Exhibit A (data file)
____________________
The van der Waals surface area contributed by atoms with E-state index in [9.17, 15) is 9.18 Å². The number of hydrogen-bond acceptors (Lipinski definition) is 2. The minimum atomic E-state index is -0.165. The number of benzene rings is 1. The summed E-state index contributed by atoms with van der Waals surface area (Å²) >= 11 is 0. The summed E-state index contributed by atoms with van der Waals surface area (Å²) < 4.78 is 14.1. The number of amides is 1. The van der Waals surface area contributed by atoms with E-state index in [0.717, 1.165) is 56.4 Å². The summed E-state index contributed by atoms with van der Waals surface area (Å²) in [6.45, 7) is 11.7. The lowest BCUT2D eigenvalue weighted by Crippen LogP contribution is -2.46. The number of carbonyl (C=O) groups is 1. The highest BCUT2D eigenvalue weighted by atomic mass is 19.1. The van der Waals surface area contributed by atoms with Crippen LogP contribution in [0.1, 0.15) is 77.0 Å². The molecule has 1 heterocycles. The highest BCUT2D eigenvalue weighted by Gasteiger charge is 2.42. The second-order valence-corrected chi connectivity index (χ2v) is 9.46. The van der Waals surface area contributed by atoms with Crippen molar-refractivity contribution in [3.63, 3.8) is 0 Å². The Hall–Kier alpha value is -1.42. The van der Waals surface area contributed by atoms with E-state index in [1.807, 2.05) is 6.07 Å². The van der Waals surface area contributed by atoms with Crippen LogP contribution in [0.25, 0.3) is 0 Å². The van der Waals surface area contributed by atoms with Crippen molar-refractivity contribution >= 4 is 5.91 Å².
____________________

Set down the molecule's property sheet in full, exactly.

The van der Waals surface area contributed by atoms with E-state index in [9.17, 15) is 9.18 Å². The number of hydrogen-bond acceptors (Lipinski definition) is 2. The minimum atomic E-state index is -0.165. The number of benzene rings is 1. The summed E-state index contributed by atoms with van der Waals surface area (Å²) >= 11 is 0. The summed E-state index contributed by atoms with van der Waals surface area (Å²) < 4.78 is 14.1. The number of amides is 1. The van der Waals surface area contributed by atoms with E-state index in [0.717, 1.165) is 56.4 Å². The summed E-state index contributed by atoms with van der Waals surface area (Å²) in [6.45, 7) is 11.7. The lowest BCUT2D eigenvalue weighted by Crippen LogP contribution is -2.46. The number of carbonyl (C=O) groups is 1. The highest BCUT2D eigenvalue weighted by atomic mass is 19.1. The van der Waals surface area contributed by atoms with Crippen LogP contribution in [0.1, 0.15) is 77.0 Å². The molecule has 1 heterocycles. The highest BCUT2D eigenvalue weighted by Gasteiger charge is 2.42. The second-order valence-corrected chi connectivity index (χ2v) is 9.46. The van der Waals surface area contributed by atoms with Crippen molar-refractivity contribution in [3.63, 3.8) is 0 Å². The Hall–Kier alpha value is -1.42. The van der Waals surface area contributed by atoms with E-state index in [1.807, 2.05) is 6.07 Å². The van der Waals surface area contributed by atoms with Crippen LogP contribution in [0.25, 0.3) is 0 Å². The van der Waals surface area contributed by atoms with Crippen molar-refractivity contribution >= 4 is 5.91 Å².